As for the fact that the F-18 SH is cheaper to maintain let me laugh, the Rafale is designed to have a very low LCC, probably even lower than that of the Gripen.

Falcon in his tweet, said it's mainly to tap into US MIC and it's diplomatic clout.

For India who don't even order in required numbers even at last minute, leasing numbers when required is a best fit.
 
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A Person

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Dec 1, 2017
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Yes? Structural modifications usually differentiate variants of an aircraft. All I was saying is the SH has no variants, its production would be more streamline. The Rafale has variants, so its standard versions are much more effective versus the SH which was designed for carrier ops.
The Rafale has effectively two variants, as far as the airframe is concerned: the navy version and the two-seater version. The single-seater land version is essentially a hybrid of two-seater and navy parts.

The Super Hornet has single-seater and two-seater versions. And then there's the Growler, too, though I don't know if it has any structural change compared to its fighter variants.
Turkey isn't an example. It's a weak country pretending to be powerful. A temporary blip in relations does not change the fact that the Turks are still under the American thumb. Right now it's just one angry man lashing out, he will eventually go away and things will go back to normal.
No, this is a misreading of the situation. None of what Erdogan did is contrary to Turkey's longstanding ambitions. There's nothing extraordinary about Erdogan, he is the normal. The only real difference is that he can no longer coast on a successful economy to maintain his popularity, so he pushed all the other buttons at his disposal. But make no mistake: if he's pushing these buttons to buoy his popularity back up, it's because his foreign policy aligns 100% with the will of the Turkish nation. His successors, when he leaves power, will pursue the same agenda. Just perhaps with more subtlety, but not with less insistence.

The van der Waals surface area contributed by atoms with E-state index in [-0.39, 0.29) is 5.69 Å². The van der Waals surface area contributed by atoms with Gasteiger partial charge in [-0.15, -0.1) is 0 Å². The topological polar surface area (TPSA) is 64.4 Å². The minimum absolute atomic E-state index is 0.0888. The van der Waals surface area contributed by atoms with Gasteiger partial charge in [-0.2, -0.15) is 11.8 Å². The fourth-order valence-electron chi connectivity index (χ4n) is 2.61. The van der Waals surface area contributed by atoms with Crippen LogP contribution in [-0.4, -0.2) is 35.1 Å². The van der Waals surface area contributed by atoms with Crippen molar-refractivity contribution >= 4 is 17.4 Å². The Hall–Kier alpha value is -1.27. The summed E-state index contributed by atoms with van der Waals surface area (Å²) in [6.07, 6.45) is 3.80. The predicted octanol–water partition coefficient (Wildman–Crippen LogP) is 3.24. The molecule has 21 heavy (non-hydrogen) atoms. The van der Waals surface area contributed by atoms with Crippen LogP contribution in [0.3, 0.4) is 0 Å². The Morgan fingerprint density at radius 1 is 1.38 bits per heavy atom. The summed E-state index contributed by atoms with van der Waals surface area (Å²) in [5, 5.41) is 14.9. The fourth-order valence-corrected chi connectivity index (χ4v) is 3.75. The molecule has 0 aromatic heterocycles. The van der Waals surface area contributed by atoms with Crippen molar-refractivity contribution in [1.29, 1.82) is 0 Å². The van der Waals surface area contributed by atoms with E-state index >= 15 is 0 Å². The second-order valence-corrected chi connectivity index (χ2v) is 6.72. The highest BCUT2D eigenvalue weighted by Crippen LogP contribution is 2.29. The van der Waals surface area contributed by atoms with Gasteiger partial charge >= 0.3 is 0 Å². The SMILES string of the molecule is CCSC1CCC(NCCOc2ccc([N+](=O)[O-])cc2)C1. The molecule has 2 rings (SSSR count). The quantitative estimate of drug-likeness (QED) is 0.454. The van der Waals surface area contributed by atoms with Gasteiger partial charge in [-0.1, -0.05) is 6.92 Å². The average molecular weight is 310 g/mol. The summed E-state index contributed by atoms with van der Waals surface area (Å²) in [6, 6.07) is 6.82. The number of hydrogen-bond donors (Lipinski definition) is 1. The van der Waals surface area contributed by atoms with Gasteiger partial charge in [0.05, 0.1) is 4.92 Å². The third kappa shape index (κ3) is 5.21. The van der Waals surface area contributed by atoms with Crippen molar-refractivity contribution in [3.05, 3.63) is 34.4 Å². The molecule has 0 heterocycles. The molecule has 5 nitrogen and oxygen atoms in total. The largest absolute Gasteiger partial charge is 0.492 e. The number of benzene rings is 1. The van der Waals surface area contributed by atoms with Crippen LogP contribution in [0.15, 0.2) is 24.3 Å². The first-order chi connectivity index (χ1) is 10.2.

Findlandization was the Finnish approach of just appeasing the Russians enough to not get conquered. Censoring your own public to suit Russian narratives, purposefully keeping their military weak, giving up on any territorial conflicts... it is 1 step above suzerainty.
There's one point I'd dispute here. Finlandization was a policy based on "don't give them reasons to attack us, but do give them reasons not to attack us". They kept their military as strong as they could support it to be, so as to be too prickly to be worth attacking without putting serious means into it, while the appeasement policy (and giving up on Karelia) was to ensure the Soviet Union would not feel the need to put in serious means.
(France leaving the integrated military command was effectively a withdrawal from NATO, but that's a topic for another day)
Not at all. Leaving the integrated command was mostly a way to signal to the USA that they would not get to control France's nuclear deterrence capability, like they succeeded with Britain's. France was still a functional member of the alliance, taking part in joint exercises, participating in joint tenders, etc. And there was a standing agreement to fold back into the integrated command in case of open conflict with the Warsaw Pact.
SH F-18s do the job flawlessly and except for Rafales which I do agree is superior no other naval carrier fighter can beat F-18s at sea.
Well obviously, given that there's no other modern CATOBAR fighter out there. Except for the legacy Hornets and the not-mature-yet F-35C, I suppose.

Every aircraft design is a compromise between various requirements, trying to optimize the various factors (lift, drag, thrust, weight, size, stability, fuel consumption, etc.) depending on the aircraft's purpose. An airliner, a motorglider, and a fighter aircraft all have very different priorities so they all have very different designs. This is basic knowledge, but I put this reminder because it's the source of the F/A-18E/F's problems. You see, it was designed at a time when the US Navy aviation was seriously suffering. Its glamorous star the F-15 had been retired as too expensive to maintain and doctrinally obsolete, its future attack craft the A-12 had been canceled, so it had to make do with the good ol' "legacy" Hornet. They needed a bigger, newer aircraft and they needed to not get it canceled. So the Super Hornet had an additional requirement, not a technical one, but a political one.

And when you select a political requirement as a requirement above technical requirements, do not be surprised if the technical aspects suffer.